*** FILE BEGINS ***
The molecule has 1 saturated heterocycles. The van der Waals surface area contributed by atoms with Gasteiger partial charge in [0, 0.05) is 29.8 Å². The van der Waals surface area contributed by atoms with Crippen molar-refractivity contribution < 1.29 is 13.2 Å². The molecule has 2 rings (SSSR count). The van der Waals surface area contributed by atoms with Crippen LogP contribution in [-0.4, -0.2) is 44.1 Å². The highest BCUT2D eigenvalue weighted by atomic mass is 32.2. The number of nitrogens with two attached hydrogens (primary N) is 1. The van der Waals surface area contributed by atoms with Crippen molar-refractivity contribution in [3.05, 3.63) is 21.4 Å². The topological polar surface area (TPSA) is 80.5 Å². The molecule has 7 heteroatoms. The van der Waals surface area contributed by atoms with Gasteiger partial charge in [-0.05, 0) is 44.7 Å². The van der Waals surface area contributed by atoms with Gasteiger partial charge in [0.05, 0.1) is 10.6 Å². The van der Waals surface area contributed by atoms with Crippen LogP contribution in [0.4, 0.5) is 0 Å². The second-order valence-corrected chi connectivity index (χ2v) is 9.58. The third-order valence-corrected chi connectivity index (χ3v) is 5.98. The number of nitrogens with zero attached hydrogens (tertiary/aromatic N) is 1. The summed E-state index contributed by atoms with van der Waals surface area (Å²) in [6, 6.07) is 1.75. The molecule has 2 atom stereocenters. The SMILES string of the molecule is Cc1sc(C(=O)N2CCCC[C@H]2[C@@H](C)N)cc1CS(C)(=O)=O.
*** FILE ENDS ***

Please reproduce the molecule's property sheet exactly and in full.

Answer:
The molecule has 1 saturated heterocycles. The van der Waals surface area contributed by atoms with Gasteiger partial charge in [0, 0.05) is 29.8 Å². The van der Waals surface area contributed by atoms with Crippen molar-refractivity contribution < 1.29 is 13.2 Å². The molecule has 2 rings (SSSR count). The van der Waals surface area contributed by atoms with Crippen LogP contribution in [-0.4, -0.2) is 44.1 Å². The highest BCUT2D eigenvalue weighted by atomic mass is 32.2. The number of nitrogens with two attached hydrogens (primary N) is 1. The van der Waals surface area contributed by atoms with Crippen molar-refractivity contribution in [3.05, 3.63) is 21.4 Å². The topological polar surface area (TPSA) is 80.5 Å². The molecule has 7 heteroatoms. The van der Waals surface area contributed by atoms with Gasteiger partial charge in [-0.05, 0) is 44.7 Å². The van der Waals surface area contributed by atoms with Gasteiger partial charge in [0.05, 0.1) is 10.6 Å². The van der Waals surface area contributed by atoms with Crippen LogP contribution in [0.4, 0.5) is 0 Å². The second-order valence-corrected chi connectivity index (χ2v) is 9.58. The third-order valence-corrected chi connectivity index (χ3v) is 5.98. The number of nitrogens with zero attached hydrogens (tertiary/aromatic N) is 1. The summed E-state index contributed by atoms with van der Waals surface area (Å²) in [6, 6.07) is 1.75. The molecule has 2 atom stereocenters. The SMILES string of the molecule is Cc1sc(C(=O)N2CCCC[C@H]2[C@@H](C)N)cc1CS(C)(=O)=O.